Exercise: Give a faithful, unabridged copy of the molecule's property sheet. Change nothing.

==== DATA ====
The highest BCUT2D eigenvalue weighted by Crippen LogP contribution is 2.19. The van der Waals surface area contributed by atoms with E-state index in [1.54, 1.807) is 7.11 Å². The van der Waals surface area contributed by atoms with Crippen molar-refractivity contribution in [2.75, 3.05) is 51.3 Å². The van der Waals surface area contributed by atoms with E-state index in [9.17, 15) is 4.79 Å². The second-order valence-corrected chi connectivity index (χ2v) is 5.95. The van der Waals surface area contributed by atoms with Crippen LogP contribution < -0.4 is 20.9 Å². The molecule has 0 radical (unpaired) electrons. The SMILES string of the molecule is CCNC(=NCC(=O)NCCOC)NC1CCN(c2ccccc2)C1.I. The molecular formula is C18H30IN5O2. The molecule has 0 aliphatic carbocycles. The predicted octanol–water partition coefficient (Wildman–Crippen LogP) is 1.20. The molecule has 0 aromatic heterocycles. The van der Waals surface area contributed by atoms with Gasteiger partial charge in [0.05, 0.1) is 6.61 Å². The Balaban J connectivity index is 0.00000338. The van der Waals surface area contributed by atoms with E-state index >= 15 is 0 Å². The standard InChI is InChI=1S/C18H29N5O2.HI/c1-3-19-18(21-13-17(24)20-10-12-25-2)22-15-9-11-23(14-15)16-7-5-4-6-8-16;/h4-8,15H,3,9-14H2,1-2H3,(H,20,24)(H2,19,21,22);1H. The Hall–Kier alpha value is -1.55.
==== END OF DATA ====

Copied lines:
The highest BCUT2D eigenvalue weighted by Crippen LogP contribution is 2.19. The van der Waals surface area contributed by atoms with E-state index in [1.54, 1.807) is 7.11 Å². The van der Waals surface area contributed by atoms with Crippen molar-refractivity contribution in [2.75, 3.05) is 51.3 Å². The van der Waals surface area contributed by atoms with E-state index in [9.17, 15) is 4.79 Å². The second-order valence-corrected chi connectivity index (χ2v) is 5.95. The van der Waals surface area contributed by atoms with Crippen LogP contribution < -0.4 is 20.9 Å². The molecule has 0 radical (unpaired) electrons. The SMILES string of the molecule is CCNC(=NCC(=O)NCCOC)NC1CCN(c2ccccc2)C1.I. The molecular formula is C18H30IN5O2. The molecule has 0 aliphatic carbocycles. The predicted octanol–water partition coefficient (Wildman–Crippen LogP) is 1.20. The molecule has 0 aromatic heterocycles. The van der Waals surface area contributed by atoms with Gasteiger partial charge in [0.05, 0.1) is 6.61 Å². The Balaban J connectivity index is 0.00000338. The van der Waals surface area contributed by atoms with E-state index >= 15 is 0 Å². The standard InChI is InChI=1S/C18H29N5O2.HI/c1-3-19-18(21-13-17(24)20-10-12-25-2)22-15-9-11-23(14-15)16-7-5-4-6-8-16;/h4-8,15H,3,9-14H2,1-2H3,(H,20,24)(H2,19,21,22);1H. The Hall–Kier alpha value is -1.55.